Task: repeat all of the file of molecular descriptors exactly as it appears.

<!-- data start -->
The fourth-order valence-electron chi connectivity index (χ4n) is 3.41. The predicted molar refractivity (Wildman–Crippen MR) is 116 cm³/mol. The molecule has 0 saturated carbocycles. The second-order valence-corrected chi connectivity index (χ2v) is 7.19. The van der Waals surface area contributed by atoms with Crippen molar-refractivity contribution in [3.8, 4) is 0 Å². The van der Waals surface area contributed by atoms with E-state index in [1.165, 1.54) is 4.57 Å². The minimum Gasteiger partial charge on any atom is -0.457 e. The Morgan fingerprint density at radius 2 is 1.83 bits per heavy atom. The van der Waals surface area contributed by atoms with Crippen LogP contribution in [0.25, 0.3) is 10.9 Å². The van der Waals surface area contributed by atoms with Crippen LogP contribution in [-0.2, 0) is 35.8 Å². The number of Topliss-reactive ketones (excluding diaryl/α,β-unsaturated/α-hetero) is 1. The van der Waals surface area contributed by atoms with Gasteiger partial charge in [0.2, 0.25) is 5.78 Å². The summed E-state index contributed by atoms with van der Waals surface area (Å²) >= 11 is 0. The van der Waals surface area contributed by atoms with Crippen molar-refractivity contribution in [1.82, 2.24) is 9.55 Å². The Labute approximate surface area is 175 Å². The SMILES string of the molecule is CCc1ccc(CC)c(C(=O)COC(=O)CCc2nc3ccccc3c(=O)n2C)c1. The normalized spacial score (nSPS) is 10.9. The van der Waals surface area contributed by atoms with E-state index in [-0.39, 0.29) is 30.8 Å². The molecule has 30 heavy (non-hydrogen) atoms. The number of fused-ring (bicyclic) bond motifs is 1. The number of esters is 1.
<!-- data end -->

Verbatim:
The fourth-order valence-electron chi connectivity index (χ4n) is 3.41. The predicted molar refractivity (Wildman–Crippen MR) is 116 cm³/mol. The molecule has 0 saturated carbocycles. The second-order valence-corrected chi connectivity index (χ2v) is 7.19. The van der Waals surface area contributed by atoms with Crippen molar-refractivity contribution in [3.8, 4) is 0 Å². The van der Waals surface area contributed by atoms with E-state index in [1.165, 1.54) is 4.57 Å². The minimum Gasteiger partial charge on any atom is -0.457 e. The Morgan fingerprint density at radius 2 is 1.83 bits per heavy atom. The van der Waals surface area contributed by atoms with Crippen LogP contribution in [0.25, 0.3) is 10.9 Å². The van der Waals surface area contributed by atoms with Crippen LogP contribution in [-0.2, 0) is 35.8 Å². The number of Topliss-reactive ketones (excluding diaryl/α,β-unsaturated/α-hetero) is 1. The van der Waals surface area contributed by atoms with Gasteiger partial charge in [0.2, 0.25) is 5.78 Å². The summed E-state index contributed by atoms with van der Waals surface area (Å²) >= 11 is 0. The van der Waals surface area contributed by atoms with Crippen molar-refractivity contribution in [1.82, 2.24) is 9.55 Å². The Labute approximate surface area is 175 Å². The SMILES string of the molecule is CCc1ccc(CC)c(C(=O)COC(=O)CCc2nc3ccccc3c(=O)n2C)c1. The normalized spacial score (nSPS) is 10.9. The van der Waals surface area contributed by atoms with E-state index in [-0.39, 0.29) is 30.8 Å². The molecule has 30 heavy (non-hydrogen) atoms. The number of fused-ring (bicyclic) bond motifs is 1. The number of esters is 1.